Dani Dayan: Ambassador for Apartheid
Israel's new Consul General to New York, Dani Dayan, speaking in March 2016. Photo: Miriam Alster/Flash90
- Dayan, who was born in Argentina and immigrated to Israel with his family in 1971 at the age of fifteen, lives on occupied Palestinian land in the settlement of Ma'ale Shomron in the northern West Bank. Ma’ale Shomron, like all Israeli settlements built on occupied land, is illegal under international law and contravenes longstanding official US policy.
- From 2007 to 2013, Dayan was chairman of the Yesha Council, which represents Israeli settlers living in the occupied Palestinian West Bank. In 2013, he resigned and took up a new position, which he created, as the settler movement’s “chief foreign envoy.” In that role, Dayan courted foreign media, seeking to sanitize Israel’s repressive and discriminatory, nearly half-century-old military occupation regime, and to improve international public opinion of settlers by projecting an image of moderation and sophistication.
- Although he publicly condemned attacks by settlers against Palestinians, during his tenure as head of the Yesha Council settler violence skyrocketed. In July 2012, the UN and a group of human rights organizations issued a report documenting a sharp increase in the number of settler attacks against Palestinians and their property in the preceding years. According to the report, violent settler attacks against Palestinians increased approximately 150% each year between 2008 and 2012, with 154 attacks in the first half of 2012 alone.
- In August 2015, Prime Minister Benjamin Netanyahu sparked controversy by naming Dayan as Israel’s ambassador to Brazil. In December, Israeli media reported that Brazil’s government had angrily rejected the appointment, citing Dayan’s role as a leader of Israel’s settlement enterprise, which Brazil and the rest of the international community consider to be illegal.
- In March 2016, Dayan was appointed Israel’s Consul General to New York. In a TV interview just days before the announcement, Dayan attacked J Street, a liberal Zionist US advocacy group that describes itself as “pro-Israel” and “pro-Peace,” calling it “un-Jewish.”
Opposition to Palestinian Self-Determination & the Two-State Solution
- Dayan categorically opposes the creation of a Palestinian state in the occupied territories or self-determination of any kind for Palestinians inside historic Palestine. In July 2012, The New York Times published an op-ed by Dayan, entitled “Israel’s Settlers Are Here to Stay.” In it, Dayan rejected the international community’s “vain attempts to attain the unattainable two-state solution.”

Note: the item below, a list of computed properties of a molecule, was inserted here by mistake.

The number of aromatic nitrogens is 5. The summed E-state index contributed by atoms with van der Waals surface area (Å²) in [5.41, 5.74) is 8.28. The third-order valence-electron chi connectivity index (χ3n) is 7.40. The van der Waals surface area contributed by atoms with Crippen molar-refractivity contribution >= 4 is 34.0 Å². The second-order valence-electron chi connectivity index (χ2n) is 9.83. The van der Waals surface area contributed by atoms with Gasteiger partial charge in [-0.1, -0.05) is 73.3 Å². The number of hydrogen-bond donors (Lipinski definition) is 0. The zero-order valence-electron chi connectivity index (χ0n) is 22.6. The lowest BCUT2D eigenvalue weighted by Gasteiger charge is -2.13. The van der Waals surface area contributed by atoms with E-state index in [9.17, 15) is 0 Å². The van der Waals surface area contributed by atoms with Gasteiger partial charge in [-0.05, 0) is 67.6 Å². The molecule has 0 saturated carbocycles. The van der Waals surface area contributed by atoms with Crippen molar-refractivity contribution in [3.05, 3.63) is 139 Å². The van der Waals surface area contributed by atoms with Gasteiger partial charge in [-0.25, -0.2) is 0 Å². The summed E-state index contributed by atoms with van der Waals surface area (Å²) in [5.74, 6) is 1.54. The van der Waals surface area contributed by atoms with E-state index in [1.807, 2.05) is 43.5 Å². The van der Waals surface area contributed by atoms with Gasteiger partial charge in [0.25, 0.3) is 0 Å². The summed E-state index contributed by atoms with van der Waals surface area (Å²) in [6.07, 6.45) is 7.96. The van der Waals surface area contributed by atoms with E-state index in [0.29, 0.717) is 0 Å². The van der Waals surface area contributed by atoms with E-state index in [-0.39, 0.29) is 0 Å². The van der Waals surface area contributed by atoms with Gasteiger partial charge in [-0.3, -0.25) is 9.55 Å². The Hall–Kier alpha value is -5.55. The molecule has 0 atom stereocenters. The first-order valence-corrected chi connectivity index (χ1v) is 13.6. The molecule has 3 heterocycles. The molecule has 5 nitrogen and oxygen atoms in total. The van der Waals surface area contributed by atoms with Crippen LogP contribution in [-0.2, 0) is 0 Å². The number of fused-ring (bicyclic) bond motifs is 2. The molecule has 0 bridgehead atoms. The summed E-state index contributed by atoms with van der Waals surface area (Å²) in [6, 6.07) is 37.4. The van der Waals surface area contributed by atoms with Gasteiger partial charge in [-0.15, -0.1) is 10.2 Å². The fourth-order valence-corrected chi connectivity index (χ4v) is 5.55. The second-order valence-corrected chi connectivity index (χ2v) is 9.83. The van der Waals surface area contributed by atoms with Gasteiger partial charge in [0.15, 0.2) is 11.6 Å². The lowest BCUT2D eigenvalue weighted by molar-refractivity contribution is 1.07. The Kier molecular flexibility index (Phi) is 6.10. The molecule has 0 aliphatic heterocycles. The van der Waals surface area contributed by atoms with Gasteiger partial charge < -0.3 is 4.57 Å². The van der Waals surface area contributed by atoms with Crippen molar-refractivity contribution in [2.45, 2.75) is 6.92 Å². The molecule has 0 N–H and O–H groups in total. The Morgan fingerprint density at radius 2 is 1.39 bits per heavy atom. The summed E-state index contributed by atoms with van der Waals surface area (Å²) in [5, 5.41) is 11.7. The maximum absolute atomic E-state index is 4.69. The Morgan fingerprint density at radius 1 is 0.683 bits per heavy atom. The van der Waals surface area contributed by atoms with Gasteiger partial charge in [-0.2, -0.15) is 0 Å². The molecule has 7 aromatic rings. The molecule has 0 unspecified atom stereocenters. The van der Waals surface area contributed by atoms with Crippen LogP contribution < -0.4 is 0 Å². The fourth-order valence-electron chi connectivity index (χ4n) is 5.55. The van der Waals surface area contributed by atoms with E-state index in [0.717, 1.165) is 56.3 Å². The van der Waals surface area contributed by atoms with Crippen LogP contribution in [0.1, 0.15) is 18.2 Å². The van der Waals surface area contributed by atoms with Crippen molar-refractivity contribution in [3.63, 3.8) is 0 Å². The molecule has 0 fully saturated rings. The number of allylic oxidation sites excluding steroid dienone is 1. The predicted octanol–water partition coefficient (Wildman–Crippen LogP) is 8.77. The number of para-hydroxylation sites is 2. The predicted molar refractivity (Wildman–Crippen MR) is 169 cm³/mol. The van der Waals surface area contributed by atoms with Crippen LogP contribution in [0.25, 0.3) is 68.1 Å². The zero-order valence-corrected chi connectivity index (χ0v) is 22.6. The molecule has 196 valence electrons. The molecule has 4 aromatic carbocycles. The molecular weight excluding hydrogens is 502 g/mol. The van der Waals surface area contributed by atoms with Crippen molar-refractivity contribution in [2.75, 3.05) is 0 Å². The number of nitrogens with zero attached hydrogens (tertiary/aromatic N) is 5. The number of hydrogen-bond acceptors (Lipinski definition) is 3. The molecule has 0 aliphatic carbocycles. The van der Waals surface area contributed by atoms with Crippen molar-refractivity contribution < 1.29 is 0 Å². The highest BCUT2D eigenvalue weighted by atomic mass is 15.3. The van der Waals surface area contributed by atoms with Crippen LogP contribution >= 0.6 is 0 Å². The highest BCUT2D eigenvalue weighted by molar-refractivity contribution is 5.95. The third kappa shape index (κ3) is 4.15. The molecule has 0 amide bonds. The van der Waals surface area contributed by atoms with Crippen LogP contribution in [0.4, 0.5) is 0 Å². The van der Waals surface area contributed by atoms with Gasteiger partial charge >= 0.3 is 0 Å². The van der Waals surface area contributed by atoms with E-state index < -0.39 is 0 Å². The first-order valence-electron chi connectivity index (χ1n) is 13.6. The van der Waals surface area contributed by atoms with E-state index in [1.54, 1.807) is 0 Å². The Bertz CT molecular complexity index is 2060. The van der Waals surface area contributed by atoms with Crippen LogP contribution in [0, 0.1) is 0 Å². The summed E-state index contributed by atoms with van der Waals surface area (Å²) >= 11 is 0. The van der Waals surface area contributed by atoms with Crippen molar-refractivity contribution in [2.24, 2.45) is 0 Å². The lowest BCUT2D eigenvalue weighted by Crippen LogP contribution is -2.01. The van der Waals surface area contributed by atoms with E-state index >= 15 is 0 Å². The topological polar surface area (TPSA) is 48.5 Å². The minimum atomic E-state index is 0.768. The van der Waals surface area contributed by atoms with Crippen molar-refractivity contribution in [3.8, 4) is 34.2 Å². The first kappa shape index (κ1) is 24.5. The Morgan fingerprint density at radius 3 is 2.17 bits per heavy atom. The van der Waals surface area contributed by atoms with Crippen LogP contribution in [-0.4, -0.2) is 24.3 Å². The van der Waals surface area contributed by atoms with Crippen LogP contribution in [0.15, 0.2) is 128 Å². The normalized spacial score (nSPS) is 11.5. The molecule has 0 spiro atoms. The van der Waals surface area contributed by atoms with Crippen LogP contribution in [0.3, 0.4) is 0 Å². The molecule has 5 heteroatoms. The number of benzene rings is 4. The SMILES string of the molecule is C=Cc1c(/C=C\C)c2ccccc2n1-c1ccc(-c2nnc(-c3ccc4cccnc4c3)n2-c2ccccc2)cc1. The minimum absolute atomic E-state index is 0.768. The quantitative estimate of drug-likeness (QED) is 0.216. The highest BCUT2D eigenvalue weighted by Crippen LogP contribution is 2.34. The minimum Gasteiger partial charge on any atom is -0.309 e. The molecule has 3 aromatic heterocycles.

- In January 2015, Dayan boasted that due to settlement growth during his time as head of the Yesha Council, the two-state solution, which has been the basis of US and international efforts to make peace in the region for decades, was no longer possible, telling an interviewer: “I am convinced that at some point in my tenure as chairman, the settlement [enterprise] in Judea and Samaria [the West Bank] became irreversible.” In the same interview, Dayan claimed he had defeated US President Barack Obama by undermining his administration's efforts to freeze settlement construction as a step towards resuming peace negotiations with the Palestinians.
- Instead of the two-state solution, or a single state with equal rights for all its citizens, Dayan has proposed making Israel’s control over the occupied territories permanent while maintaining the status quo of denying millions of Palestinians who live there their freedom and basic rights – a situation many, including at least four former Israeli prime ministers, have called apartheid. This would be followed at some point in the future by the creation of a Palestinian state in neighboring Jordan, one of only two Arab states that Israel has a peace treaty with. (In a 2012 interview, Dayan called Jordan’s Crown Prince Hussein “an ugly 18-year-old boy with glasses.”) Palestinians who chose to remain in the West Bank, including East Jerusalem, would continue to live under Israeli control but vote in elections in this new Palestinian state. As for tiny, occupied and besieged Gaza, Dayan has suggested it should constitute a separate Palestinian state, apart from the one that would replace Jordan.